Small Business Cash Crunch
Appraisers & their frustration with cash flow…
I recently attended the Association of Texas Appraisers (ATA) Mid-Year Meeting in New Braunfels, TX. I met many wonderful ATA members and the meeting was well organized. Much of the meeting consisted of discussions on Texas Appraiser Licensing Certification Board (TALCB) commission activities, technology tools for appraisers, and USPAP.
Since the topic of cash management rarely is presented in any appraisal meeting or event (but it should), I took the time during the networking sessions to learn more about the financial successes, struggles, and conditions of appraisers and their businesses. Some appraisers shared they are so busy that attending the ATA meeting was a much-needed break from their hectic schedule. Others wished they were busier and could use more work. Something they did have in common was frustration with cash flow.
One thing I learned is that small businesses oftentimes have little bargaining power when working with larger customers. They are often subjected to lengthy terms that are outside of their comfort level. Small businesses are sometimes left with two choices:
- Work with lengthy terms to gain business, but be exposed to financial stresses if money is not managed carefully.
- Decline participation and losing business (which means not make money), but holding on to their terms and business model.
Appraisers are often presented with orders that are attractive, but offer lengthy payment terms. Some appraisers are not bothered by the slow pay due to the fact they are getting paid their full fee while others choose to decline the order because it does not meet their screening criteria of getting paid within 30 days.
Each appraisal business is different. Each has its own financial challenges and needs. In this instance, whether you take on an order or kindly opt-out, you expose yourself to slow pay or limit yourself from growth. This makes it important to manage your cash wisely.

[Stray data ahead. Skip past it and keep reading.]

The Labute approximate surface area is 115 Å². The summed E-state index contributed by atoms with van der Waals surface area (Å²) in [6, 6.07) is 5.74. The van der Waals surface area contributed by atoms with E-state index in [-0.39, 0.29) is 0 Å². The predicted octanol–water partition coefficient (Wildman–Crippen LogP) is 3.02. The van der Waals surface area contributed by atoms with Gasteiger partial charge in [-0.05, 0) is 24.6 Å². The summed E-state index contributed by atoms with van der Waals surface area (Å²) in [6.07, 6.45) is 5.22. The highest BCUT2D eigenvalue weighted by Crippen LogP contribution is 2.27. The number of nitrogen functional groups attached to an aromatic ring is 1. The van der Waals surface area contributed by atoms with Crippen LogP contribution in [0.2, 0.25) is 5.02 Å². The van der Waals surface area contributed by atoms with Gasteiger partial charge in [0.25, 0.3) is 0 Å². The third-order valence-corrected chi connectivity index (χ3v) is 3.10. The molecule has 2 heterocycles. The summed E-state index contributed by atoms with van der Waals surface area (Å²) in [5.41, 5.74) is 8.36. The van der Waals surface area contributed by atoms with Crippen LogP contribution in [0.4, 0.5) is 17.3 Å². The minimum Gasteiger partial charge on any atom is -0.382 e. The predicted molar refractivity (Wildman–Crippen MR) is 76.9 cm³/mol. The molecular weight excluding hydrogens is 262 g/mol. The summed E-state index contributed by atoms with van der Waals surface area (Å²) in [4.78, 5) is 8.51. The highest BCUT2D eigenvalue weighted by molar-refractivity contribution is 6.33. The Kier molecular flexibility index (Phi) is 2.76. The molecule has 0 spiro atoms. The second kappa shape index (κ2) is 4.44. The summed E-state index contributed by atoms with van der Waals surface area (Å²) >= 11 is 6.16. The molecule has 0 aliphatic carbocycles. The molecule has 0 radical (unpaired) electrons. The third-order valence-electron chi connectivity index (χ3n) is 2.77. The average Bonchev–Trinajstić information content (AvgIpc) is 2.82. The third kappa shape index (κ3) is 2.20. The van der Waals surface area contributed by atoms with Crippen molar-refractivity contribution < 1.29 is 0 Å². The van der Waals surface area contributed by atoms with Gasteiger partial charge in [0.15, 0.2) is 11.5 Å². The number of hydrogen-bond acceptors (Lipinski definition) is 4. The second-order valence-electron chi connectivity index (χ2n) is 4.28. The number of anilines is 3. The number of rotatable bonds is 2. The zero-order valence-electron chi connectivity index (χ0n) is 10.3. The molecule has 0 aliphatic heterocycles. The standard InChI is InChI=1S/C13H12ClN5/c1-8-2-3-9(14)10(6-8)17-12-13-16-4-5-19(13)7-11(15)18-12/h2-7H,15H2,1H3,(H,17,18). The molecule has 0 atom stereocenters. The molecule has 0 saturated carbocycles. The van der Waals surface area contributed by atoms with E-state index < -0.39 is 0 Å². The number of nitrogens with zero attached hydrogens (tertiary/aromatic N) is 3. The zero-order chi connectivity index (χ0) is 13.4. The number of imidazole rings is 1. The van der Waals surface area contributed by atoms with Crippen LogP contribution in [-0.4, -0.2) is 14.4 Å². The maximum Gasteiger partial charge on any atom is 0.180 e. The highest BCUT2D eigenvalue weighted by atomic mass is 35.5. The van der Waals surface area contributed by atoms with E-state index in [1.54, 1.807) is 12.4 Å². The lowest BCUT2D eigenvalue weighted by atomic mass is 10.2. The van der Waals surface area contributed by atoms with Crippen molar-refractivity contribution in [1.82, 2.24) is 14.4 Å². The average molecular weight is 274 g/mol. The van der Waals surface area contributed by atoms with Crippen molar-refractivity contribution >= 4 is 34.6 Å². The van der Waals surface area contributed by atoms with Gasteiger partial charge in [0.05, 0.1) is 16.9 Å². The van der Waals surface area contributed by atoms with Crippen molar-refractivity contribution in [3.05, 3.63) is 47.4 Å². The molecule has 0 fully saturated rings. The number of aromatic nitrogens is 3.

Cash flow management is simply defined as delaying the outflow of cash as long as possible while at the same time encouraging anyone that owes you to pay as quickly as possible. We understand this. This is Business 101, right?
Many large companies follow this concept and continue to hold on to their money, therefore delaying payments to small businesses. At the same time, small businesses are experiencing faster payment requests from creditors, vendors, or suppliers. This combination creates a cash flow crunch for many small businesses that may be struggling or trying to grow.
This cash crunch exists among appraisers not just in Texas, but also all over the country. As banks, lenders, and AMCs continue to delay payments to appraisers, the frustrations of not getting paid in a timely manner coupled with the stress of meeting expenses remains. Also, with the busy driving season coming soon, concerns over rising costs of fuel further creates financial uncertainties for the future.
Assessing Cash Flow
Preparation is key when it comes to managing cash flow for your appraisal business. Create cash flow forecasts for next year, next quarter, and next week, especially if cash is tight. Preparing cash flow projections can help you recognize any potential financial troubles before it happens.
When creating cash flow projections you are not looking into a crystal ball and predicting your future, rather you are making an educated guess based on how your customers pay, your understanding of upcoming expenses, and your creditors’ willingness to wait for payments. Create a detailed cash flow projection by outlining amounts and dates of upcoming cash expenditures. Knowing when your money is going to be disbursed is important, but understanding where your money is going to is key. This allows you to better manage the financial ebbs and flows of running an appraisal business.
Know What’s Available For Your Business
Chances are most small businesses will experience some sort of cash crunch in their lifetime. This does not mean these small business owners are failures. No one can perfectly predict their financial future. It’s all part of the growing and learning process! Fortunately there are resources to help small businesses to grow.
Traditional Banking – An Idaho business banker that I’ve know for several years informed me their regional bank is ready to lend money to small businesses. She said, “Anyone needing a business loan or line of credit… our bank is ready to do business!” If traditional banking is an option for your appraisal business to provide a safety net when cash becomes tight many banks are “ready to do business.” Talk to your local business banker for available products.
Alternative Financing – If bankers will not help, consider working with a factoring company (called factor). I introduced factoring in my previous article called “Where Is My Money? Factoring Your Cash Flow”. Factors provide a financial service where your appraisal business can be funded today for receivables that normally pay weeks or even months. Working with a factor will also help you eliminate the hassles of collecting and allow you to take on the next order worry-free.